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    Long-Term Effects of COVID-19: Beyond the Acute Phase

    Professor Krzysztof Tomasiewicz, Head of the Department and Clinic of Infectious Diseases at the Medical University of Lublin, warns that COVID-19 can lead to distant effects even after the acute phase of the disease. Some patients, even after 2-3 years, do not fully recover from COVID-19.

    COVID-19’s acute phase is typically considered an infection lasting up to four weeks, the usual duration of an infection caused by the SARS-CoV-2 virus. Beyond this period, from the 4th to the 12th week, persistent symptomatic COVID-19 may occur. If symptoms persist or emerge after 12 weeks, and no other diagnosis explains them, it is referred to as post-COVID syndrome or “long COVID.”

    According to the World Health Organization (WHO), long COVID is recognized as the continuation or development of new symptoms three months after the initial SARS-CoV-2 infection. These symptoms must persist for at least two months, with no alternative explanation. These symptoms can resemble those in the acute phase or be entirely different.

    Long-term effects of COVID-19 include mood disorders, brain fog, headaches, depression, anxiety, heart rhythm disturbances, chest pain, electrolyte imbalances, muscle and joint pain, skin changes, constipation or diarrhea, and stomach pain. Recent research also highlights potential neurological complications, such as brain inflammation.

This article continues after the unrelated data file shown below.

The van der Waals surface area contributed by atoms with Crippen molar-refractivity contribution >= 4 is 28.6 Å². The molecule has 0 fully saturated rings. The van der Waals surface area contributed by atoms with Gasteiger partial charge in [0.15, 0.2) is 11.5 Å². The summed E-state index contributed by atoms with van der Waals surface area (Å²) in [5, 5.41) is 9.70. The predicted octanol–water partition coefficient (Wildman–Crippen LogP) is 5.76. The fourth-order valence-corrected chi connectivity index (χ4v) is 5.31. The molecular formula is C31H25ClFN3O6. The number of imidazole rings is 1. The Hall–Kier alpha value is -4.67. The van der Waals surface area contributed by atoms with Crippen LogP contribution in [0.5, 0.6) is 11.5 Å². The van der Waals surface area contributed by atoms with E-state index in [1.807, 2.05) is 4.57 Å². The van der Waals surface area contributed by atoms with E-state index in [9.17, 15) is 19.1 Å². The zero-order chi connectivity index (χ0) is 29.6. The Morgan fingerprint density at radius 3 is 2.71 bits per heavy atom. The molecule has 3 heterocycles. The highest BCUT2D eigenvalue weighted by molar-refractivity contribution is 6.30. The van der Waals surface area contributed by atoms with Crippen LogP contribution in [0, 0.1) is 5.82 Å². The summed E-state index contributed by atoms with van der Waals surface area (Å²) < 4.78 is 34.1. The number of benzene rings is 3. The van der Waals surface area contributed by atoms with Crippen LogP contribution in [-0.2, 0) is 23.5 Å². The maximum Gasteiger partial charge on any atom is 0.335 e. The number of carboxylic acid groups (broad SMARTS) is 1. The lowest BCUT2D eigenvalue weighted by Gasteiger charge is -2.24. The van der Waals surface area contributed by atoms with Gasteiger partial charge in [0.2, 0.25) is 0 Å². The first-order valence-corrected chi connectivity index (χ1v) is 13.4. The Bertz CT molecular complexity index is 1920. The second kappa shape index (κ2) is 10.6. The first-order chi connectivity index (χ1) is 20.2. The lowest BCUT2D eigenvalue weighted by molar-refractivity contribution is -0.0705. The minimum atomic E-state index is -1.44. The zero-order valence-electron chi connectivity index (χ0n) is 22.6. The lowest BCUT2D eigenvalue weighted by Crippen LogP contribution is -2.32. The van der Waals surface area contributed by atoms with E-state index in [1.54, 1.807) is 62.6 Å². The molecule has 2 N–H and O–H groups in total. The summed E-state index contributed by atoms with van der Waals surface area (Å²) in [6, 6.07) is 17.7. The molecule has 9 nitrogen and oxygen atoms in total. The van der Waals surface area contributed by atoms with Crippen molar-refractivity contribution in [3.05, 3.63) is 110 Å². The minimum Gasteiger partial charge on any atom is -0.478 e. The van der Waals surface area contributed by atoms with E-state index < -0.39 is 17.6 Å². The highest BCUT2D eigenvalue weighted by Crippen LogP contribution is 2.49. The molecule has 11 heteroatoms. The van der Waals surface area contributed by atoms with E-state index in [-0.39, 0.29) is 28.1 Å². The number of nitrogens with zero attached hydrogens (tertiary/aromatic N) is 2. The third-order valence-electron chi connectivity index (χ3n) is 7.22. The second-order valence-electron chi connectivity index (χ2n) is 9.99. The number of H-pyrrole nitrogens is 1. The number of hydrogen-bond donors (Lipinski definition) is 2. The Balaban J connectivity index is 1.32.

Professor Wanhong Zheng from West Virginia University noted an increased diagnosis of schizophrenia or other psychotic disorders in individuals who had experienced severe COVID-19 infections. This association is linked to inflammatory processes in the brain after COVID-19, leading to elevated levels of kynurenic acid, also found in individuals with schizophrenia.

    Professor Krzysztof Tomasiewicz emphasizes the emerging cases of autoimmune diseases linked to COVID-19, such as vasculitis, rheumatoid arthritis, sarcoidosis, and lupus.

    Even milder variants of the virus, like Omicron, can lead to long-term complications. Dr. Paweł Grzesiowski, a pediatric specialist and epidemic threats expert, highlights the potential damage to the heart, lungs, brain, intestines, and immune system even after a mild or asymptomatic infection.

    The SARS-CoV-2 virus can weaken the immune system by altering or reducing certain immune cells, making individuals more susceptible to other illnesses. Repeated infections with different variants may increase the risk of complications.

    Professor Agnieszka Szuster-Ciesielska from Maria Curie-Skłodowska University in Lublin clarifies that, unlike HIV, SARS-CoV-2 damages to the immune system are reversible, and the body can regenerate immune cells after virus elimination. Unlike HIV, where dysfunction of immune cells is irreversible, SARS-CoV-2-related immune system issues can be restored.

    While recovery from COVID-19 is often possible, the long-term effects highlight the complexity and variability of the virus’s impact on different individuals and organs. Ongoing research is crucial for understanding and addressing the diverse consequences of COVID-19 beyond the acute phase.

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